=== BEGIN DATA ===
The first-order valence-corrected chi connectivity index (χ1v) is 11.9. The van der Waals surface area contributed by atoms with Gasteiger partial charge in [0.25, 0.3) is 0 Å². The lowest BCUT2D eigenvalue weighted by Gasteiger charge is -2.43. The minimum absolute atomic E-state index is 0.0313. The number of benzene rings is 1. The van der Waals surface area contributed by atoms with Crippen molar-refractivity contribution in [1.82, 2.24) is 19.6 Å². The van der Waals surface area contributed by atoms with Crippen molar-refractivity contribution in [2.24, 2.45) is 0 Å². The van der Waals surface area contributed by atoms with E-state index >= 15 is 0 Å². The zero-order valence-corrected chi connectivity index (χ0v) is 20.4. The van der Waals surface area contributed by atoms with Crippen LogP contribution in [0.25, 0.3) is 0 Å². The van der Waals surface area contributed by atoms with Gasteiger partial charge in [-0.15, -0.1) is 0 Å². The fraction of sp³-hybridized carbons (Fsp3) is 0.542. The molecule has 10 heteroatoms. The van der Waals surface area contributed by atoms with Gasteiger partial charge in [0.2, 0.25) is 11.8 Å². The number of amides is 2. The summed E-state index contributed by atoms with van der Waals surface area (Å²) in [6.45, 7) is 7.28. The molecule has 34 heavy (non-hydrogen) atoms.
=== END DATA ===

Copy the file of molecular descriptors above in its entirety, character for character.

The first-order valence-corrected chi connectivity index (χ1v) is 11.9. The van der Waals surface area contributed by atoms with Gasteiger partial charge in [0.25, 0.3) is 0 Å². The lowest BCUT2D eigenvalue weighted by Gasteiger charge is -2.43. The minimum absolute atomic E-state index is 0.0313. The number of benzene rings is 1. The van der Waals surface area contributed by atoms with Crippen molar-refractivity contribution in [1.82, 2.24) is 19.6 Å². The van der Waals surface area contributed by atoms with Crippen molar-refractivity contribution in [2.24, 2.45) is 0 Å². The van der Waals surface area contributed by atoms with E-state index >= 15 is 0 Å². The zero-order valence-corrected chi connectivity index (χ0v) is 20.4. The van der Waals surface area contributed by atoms with Crippen LogP contribution in [0.25, 0.3) is 0 Å². The van der Waals surface area contributed by atoms with Gasteiger partial charge in [-0.15, -0.1) is 0 Å². The fraction of sp³-hybridized carbons (Fsp3) is 0.542. The molecule has 10 heteroatoms. The van der Waals surface area contributed by atoms with Gasteiger partial charge in [0.2, 0.25) is 11.8 Å². The number of amides is 2. The summed E-state index contributed by atoms with van der Waals surface area (Å²) in [6.45, 7) is 7.28. The molecule has 34 heavy (non-hydrogen) atoms.